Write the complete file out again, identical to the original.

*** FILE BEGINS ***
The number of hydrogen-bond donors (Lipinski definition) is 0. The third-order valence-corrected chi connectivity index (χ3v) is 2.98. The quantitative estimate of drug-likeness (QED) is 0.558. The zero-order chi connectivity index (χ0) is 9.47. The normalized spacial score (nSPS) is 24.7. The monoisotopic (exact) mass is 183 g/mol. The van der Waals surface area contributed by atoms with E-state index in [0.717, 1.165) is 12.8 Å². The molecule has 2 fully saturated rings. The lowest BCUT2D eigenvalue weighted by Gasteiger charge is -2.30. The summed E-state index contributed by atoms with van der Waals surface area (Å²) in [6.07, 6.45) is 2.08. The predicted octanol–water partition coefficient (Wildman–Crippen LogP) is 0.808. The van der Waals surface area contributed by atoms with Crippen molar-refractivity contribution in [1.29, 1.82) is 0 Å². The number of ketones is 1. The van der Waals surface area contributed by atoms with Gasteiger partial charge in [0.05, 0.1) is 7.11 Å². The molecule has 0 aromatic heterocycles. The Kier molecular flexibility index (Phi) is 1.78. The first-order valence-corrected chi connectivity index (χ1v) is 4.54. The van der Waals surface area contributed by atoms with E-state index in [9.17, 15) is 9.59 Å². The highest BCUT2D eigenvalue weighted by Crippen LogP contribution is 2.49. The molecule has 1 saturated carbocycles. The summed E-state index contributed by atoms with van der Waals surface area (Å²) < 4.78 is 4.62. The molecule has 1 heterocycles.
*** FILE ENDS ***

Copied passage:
The number of hydrogen-bond donors (Lipinski definition) is 0. The third-order valence-corrected chi connectivity index (χ3v) is 2.98. The quantitative estimate of drug-likeness (QED) is 0.558. The zero-order chi connectivity index (χ0) is 9.47. The normalized spacial score (nSPS) is 24.7. The monoisotopic (exact) mass is 183 g/mol. The van der Waals surface area contributed by atoms with E-state index in [0.717, 1.165) is 12.8 Å². The molecule has 2 fully saturated rings. The lowest BCUT2D eigenvalue weighted by Gasteiger charge is -2.30. The summed E-state index contributed by atoms with van der Waals surface area (Å²) in [6.07, 6.45) is 2.08. The predicted octanol–water partition coefficient (Wildman–Crippen LogP) is 0.808. The van der Waals surface area contributed by atoms with Crippen molar-refractivity contribution in [1.29, 1.82) is 0 Å². The number of ketones is 1. The van der Waals surface area contributed by atoms with Gasteiger partial charge in [0.05, 0.1) is 7.11 Å². The molecule has 0 aromatic heterocycles. The Kier molecular flexibility index (Phi) is 1.78. The first-order valence-corrected chi connectivity index (χ1v) is 4.54. The van der Waals surface area contributed by atoms with E-state index in [9.17, 15) is 9.59 Å². The highest BCUT2D eigenvalue weighted by Crippen LogP contribution is 2.49. The molecule has 1 saturated carbocycles. The summed E-state index contributed by atoms with van der Waals surface area (Å²) < 4.78 is 4.62. The molecule has 1 heterocycles.